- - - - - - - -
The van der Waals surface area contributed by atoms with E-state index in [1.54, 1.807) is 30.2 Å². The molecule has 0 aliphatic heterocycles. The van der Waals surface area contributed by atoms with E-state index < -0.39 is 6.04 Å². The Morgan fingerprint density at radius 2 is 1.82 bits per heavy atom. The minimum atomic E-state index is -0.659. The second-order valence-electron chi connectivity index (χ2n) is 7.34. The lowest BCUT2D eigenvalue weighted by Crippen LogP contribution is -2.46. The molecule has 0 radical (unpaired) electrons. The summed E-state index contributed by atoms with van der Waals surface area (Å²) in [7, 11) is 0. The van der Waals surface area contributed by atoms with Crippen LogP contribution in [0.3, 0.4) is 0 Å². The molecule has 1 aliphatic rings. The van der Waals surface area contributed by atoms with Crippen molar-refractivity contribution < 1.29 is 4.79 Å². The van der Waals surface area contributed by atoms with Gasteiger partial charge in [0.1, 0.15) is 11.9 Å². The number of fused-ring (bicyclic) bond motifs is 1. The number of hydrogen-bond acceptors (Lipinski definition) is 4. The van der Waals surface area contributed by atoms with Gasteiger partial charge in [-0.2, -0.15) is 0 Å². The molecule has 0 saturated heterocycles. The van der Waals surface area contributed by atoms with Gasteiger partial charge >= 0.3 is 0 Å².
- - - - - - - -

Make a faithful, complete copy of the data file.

The van der Waals surface area contributed by atoms with E-state index in [1.54, 1.807) is 30.2 Å². The molecule has 0 aliphatic heterocycles. The van der Waals surface area contributed by atoms with E-state index < -0.39 is 6.04 Å². The Morgan fingerprint density at radius 2 is 1.82 bits per heavy atom. The minimum atomic E-state index is -0.659. The second-order valence-electron chi connectivity index (χ2n) is 7.34. The lowest BCUT2D eigenvalue weighted by Crippen LogP contribution is -2.46. The molecule has 0 radical (unpaired) electrons. The summed E-state index contributed by atoms with van der Waals surface area (Å²) in [7, 11) is 0. The van der Waals surface area contributed by atoms with Crippen LogP contribution in [0.3, 0.4) is 0 Å². The molecule has 1 aliphatic rings. The van der Waals surface area contributed by atoms with Crippen molar-refractivity contribution < 1.29 is 4.79 Å². The van der Waals surface area contributed by atoms with Gasteiger partial charge in [0.1, 0.15) is 11.9 Å². The number of fused-ring (bicyclic) bond motifs is 1. The number of hydrogen-bond acceptors (Lipinski definition) is 4. The van der Waals surface area contributed by atoms with Gasteiger partial charge in [-0.2, -0.15) is 0 Å². The molecule has 0 saturated heterocycles. The van der Waals surface area contributed by atoms with Gasteiger partial charge >= 0.3 is 0 Å².